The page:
Today on Capitol Hill — A Venture Capitalist goes to Washington.
Why do venture capitalists care about policy issues? The future of emerging growth companies weighs in the balance.
Today I had the great honor of representing the National Venture Capital Association (NVCA) and Lightspeed before the Subcommittee on Capital Markets, Securities, and Investment.
As a firm that invests in, and works closely with, cutting-edge technology startups in areas including information technology, data analytics, cloud computing, storage, networking, ecommerce and consumer marketplaces — Lightspeed is committed to the growth of the public capital markets, and excited to see Congress take a deep and thoughtful look at an issue that is fundamental to our country’s future.
As a venture capitalist, I have spent my career building the next generation of America’s companies. Lightspeed has one of the strongest track records of IPOs — we have had 7 portfolio companies go public over the last two and a half years.
I believe that if we can encourage more companies to go public in the next decade, we will improve access to economic opportunity in the country, as well as our economic competitiveness.
The below is an excerpt from my remarks in front of Congress. I was accompanied by several esteemed peers from the NASDAQ, the Securities Industry and Financial Markets Association, Columbia University Law School, the Biotechnology Innovation Organization, Healthy Markets Association, and the U.S. Chamber of Commerce — all working towards the same goal of economic opportunity for all.
Let me begin by explaining why venture capitalists care about policy issues pertaining to our public capital markets. There are three main ways that venture capitalists exit an investment: 1) a merger/acquisition 2) an initial public offering (IPO) or 3) a business failure. While the vast majority of venture capital investments are in private emerging growth companies (EGCs), recent research has shown that nearly half of all companies that have gone public since 1979 have been backed by venture capital. We sit on the boards and provide advice and counsel to many of the companies who consider going public. Generally once they go public they exit the VC ecosystem. But the ability and attractiveness of becoming a public company is a critical issue for the growth of our portfolio companies while we are involved with them.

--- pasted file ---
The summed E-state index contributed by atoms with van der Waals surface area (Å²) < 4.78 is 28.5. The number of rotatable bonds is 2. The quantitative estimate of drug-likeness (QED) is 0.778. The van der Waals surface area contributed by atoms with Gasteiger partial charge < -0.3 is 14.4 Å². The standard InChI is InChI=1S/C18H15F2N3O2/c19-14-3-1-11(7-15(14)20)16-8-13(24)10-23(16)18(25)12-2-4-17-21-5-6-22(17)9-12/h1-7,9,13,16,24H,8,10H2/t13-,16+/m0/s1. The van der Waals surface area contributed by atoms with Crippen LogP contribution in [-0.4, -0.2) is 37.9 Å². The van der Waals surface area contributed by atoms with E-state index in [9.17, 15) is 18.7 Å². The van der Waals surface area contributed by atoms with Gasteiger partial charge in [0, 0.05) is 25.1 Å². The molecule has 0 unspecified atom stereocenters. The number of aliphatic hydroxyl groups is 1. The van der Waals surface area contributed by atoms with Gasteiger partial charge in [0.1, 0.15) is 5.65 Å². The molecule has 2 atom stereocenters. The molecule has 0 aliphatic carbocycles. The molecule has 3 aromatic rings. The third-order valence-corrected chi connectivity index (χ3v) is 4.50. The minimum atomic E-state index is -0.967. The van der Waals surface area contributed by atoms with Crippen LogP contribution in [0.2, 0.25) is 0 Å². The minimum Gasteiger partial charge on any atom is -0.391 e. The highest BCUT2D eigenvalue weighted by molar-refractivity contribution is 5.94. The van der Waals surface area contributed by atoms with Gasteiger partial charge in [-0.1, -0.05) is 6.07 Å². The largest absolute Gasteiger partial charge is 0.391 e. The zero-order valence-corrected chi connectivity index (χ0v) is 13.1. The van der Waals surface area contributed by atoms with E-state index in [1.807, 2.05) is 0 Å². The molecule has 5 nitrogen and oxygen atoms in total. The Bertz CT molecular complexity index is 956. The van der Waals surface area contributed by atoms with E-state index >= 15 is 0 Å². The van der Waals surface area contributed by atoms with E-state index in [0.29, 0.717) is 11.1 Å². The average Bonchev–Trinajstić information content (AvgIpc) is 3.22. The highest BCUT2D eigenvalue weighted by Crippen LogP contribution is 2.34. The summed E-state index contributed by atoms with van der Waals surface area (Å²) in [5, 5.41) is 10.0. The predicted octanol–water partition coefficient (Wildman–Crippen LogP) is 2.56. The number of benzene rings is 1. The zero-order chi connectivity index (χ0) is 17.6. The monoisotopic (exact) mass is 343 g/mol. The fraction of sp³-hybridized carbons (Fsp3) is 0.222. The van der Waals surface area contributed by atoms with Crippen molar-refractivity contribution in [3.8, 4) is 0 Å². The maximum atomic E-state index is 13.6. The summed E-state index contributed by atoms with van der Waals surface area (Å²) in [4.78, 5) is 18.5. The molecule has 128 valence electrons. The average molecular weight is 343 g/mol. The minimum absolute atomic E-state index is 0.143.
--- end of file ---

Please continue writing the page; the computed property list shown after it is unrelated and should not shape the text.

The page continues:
To provide a little background on venture capital, we are investors in the nation’s startups. At Lightspeed for instance, we invest early in a company’s life, often when there are a few founders trying to build out a new concept. We work with these entrepreneurs to grow the company into a successful enterprise, including providing mentorship and strategic advice, helping them hire new employees, introducing them to potential customers, and providing additional rounds of financing to fuel continued growth. This work typically takes a lot of patience over a long time horizon. At Lightspeed, the average time to IPO from first investment is roughly eight years.
I’ve been a venture capitalist for over two decades, and in the technology ecosystem for over 30 years. I have witnessed firsthand the increasing willingness among founders and CEOs of private EGCs to sell their companies instead of taking them public. When I first got started in the business, the goal of most entrepreneurs was an IPO, and many companies were successful in that endeavor — such as Maker Communications, a company I invested in that went public in 1999. Maker had quarterly revenue of $3 million prior to their IPO. They had raised $24 million from venture capital firms and then raised $44 million in their IPO, which valued them at $230 million. Twenty years later, an IPO is rarely a goal for an EGC. Many view the public markets as hostile to innovative small-capitalization companies and would rather have the certainty of a trade sale than deal with the challenges, complexities, and costs of running a public company. And for those that do go public, they often do so only when they’ve grown to a size that can better bear the burdens that come with being public — such as Nimble Storage, another company I invested in which went public in December 2013 — and is representative of the first batch of EGCs to go public under the 2012 Jobs Act. Nimble had quarterly revenue of $33 million prior to their IPO. They had raised around $100 million in venture capital and raised $168 million in their IPO, which valued them at $1.5 billion.